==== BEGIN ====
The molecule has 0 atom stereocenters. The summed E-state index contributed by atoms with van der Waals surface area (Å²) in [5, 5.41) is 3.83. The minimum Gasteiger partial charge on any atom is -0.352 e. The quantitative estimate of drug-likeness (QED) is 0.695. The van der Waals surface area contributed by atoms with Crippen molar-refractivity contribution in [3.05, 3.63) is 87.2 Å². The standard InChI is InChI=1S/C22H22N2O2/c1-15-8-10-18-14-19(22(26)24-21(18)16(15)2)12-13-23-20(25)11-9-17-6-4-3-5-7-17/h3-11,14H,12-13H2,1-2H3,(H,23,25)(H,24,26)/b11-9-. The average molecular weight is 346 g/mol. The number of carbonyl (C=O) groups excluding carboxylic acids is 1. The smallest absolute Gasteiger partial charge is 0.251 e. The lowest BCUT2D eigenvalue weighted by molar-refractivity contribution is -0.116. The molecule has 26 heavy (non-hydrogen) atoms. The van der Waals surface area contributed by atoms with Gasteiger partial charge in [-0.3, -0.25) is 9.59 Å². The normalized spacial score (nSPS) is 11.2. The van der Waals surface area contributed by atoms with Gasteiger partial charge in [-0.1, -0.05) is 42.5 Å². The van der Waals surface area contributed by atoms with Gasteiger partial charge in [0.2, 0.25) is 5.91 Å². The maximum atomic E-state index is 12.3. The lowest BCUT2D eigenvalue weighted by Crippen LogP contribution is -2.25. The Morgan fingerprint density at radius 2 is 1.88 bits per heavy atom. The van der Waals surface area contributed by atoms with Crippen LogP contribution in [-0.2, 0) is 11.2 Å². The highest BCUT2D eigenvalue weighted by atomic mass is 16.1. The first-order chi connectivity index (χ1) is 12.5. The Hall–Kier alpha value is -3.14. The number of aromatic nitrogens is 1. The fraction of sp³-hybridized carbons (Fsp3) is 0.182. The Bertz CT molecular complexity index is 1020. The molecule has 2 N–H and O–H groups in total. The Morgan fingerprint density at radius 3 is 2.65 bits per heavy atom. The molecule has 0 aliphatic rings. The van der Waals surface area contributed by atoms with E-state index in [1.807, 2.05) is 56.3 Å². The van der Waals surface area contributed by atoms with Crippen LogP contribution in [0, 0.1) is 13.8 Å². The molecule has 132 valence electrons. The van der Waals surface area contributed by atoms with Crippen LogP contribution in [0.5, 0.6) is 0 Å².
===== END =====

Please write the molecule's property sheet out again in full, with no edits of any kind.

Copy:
The molecule has 0 atom stereocenters. The summed E-state index contributed by atoms with van der Waals surface area (Å²) in [5, 5.41) is 3.83. The minimum Gasteiger partial charge on any atom is -0.352 e. The quantitative estimate of drug-likeness (QED) is 0.695. The van der Waals surface area contributed by atoms with Crippen molar-refractivity contribution in [3.05, 3.63) is 87.2 Å². The standard InChI is InChI=1S/C22H22N2O2/c1-15-8-10-18-14-19(22(26)24-21(18)16(15)2)12-13-23-20(25)11-9-17-6-4-3-5-7-17/h3-11,14H,12-13H2,1-2H3,(H,23,25)(H,24,26)/b11-9-. The average molecular weight is 346 g/mol. The number of carbonyl (C=O) groups excluding carboxylic acids is 1. The smallest absolute Gasteiger partial charge is 0.251 e. The lowest BCUT2D eigenvalue weighted by molar-refractivity contribution is -0.116. The molecule has 26 heavy (non-hydrogen) atoms. The van der Waals surface area contributed by atoms with Gasteiger partial charge in [-0.3, -0.25) is 9.59 Å². The normalized spacial score (nSPS) is 11.2. The van der Waals surface area contributed by atoms with Gasteiger partial charge in [-0.1, -0.05) is 42.5 Å². The van der Waals surface area contributed by atoms with Gasteiger partial charge in [0.2, 0.25) is 5.91 Å². The maximum atomic E-state index is 12.3. The lowest BCUT2D eigenvalue weighted by Crippen LogP contribution is -2.25. The Morgan fingerprint density at radius 2 is 1.88 bits per heavy atom. The van der Waals surface area contributed by atoms with Crippen LogP contribution in [-0.2, 0) is 11.2 Å². The highest BCUT2D eigenvalue weighted by atomic mass is 16.1. The first-order chi connectivity index (χ1) is 12.5. The Hall–Kier alpha value is -3.14. The number of aromatic nitrogens is 1. The fraction of sp³-hybridized carbons (Fsp3) is 0.182. The Bertz CT molecular complexity index is 1020. The molecule has 2 N–H and O–H groups in total. The Morgan fingerprint density at radius 3 is 2.65 bits per heavy atom. The molecule has 0 aliphatic rings. The van der Waals surface area contributed by atoms with E-state index in [1.807, 2.05) is 56.3 Å². The van der Waals surface area contributed by atoms with Crippen LogP contribution in [0, 0.1) is 13.8 Å². The molecule has 132 valence electrons. The van der Waals surface area contributed by atoms with Crippen LogP contribution in [0.5, 0.6) is 0 Å².